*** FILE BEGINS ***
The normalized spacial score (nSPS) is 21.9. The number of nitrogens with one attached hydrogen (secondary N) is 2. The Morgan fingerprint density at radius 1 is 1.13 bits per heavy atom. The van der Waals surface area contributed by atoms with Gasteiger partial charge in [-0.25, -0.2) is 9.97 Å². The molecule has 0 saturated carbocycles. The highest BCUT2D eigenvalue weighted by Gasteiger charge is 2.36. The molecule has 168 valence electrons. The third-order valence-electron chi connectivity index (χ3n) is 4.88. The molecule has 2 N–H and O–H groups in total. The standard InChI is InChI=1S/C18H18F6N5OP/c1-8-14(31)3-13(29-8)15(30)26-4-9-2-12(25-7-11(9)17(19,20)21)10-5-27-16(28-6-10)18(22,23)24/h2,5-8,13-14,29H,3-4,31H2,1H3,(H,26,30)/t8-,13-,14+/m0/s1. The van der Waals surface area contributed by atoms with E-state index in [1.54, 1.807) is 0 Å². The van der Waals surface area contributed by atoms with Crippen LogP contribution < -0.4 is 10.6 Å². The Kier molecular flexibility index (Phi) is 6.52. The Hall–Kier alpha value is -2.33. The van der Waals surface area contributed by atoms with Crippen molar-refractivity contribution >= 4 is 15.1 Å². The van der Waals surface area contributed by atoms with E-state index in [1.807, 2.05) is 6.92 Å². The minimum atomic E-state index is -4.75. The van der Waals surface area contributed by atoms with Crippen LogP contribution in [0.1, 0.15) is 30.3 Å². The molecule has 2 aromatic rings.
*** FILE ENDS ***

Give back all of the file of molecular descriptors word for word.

The normalized spacial score (nSPS) is 21.9. The number of nitrogens with one attached hydrogen (secondary N) is 2. The Morgan fingerprint density at radius 1 is 1.13 bits per heavy atom. The van der Waals surface area contributed by atoms with Gasteiger partial charge in [-0.25, -0.2) is 9.97 Å². The molecule has 0 saturated carbocycles. The highest BCUT2D eigenvalue weighted by Gasteiger charge is 2.36. The molecule has 168 valence electrons. The third-order valence-electron chi connectivity index (χ3n) is 4.88. The molecule has 2 N–H and O–H groups in total. The standard InChI is InChI=1S/C18H18F6N5OP/c1-8-14(31)3-13(29-8)15(30)26-4-9-2-12(25-7-11(9)17(19,20)21)10-5-27-16(28-6-10)18(22,23)24/h2,5-8,13-14,29H,3-4,31H2,1H3,(H,26,30)/t8-,13-,14+/m0/s1. The van der Waals surface area contributed by atoms with E-state index in [1.54, 1.807) is 0 Å². The van der Waals surface area contributed by atoms with Crippen LogP contribution < -0.4 is 10.6 Å². The Kier molecular flexibility index (Phi) is 6.52. The Hall–Kier alpha value is -2.33. The van der Waals surface area contributed by atoms with Crippen molar-refractivity contribution >= 4 is 15.1 Å². The van der Waals surface area contributed by atoms with E-state index in [1.807, 2.05) is 6.92 Å². The minimum atomic E-state index is -4.75. The van der Waals surface area contributed by atoms with Crippen LogP contribution in [0.1, 0.15) is 30.3 Å². The molecule has 2 aromatic rings.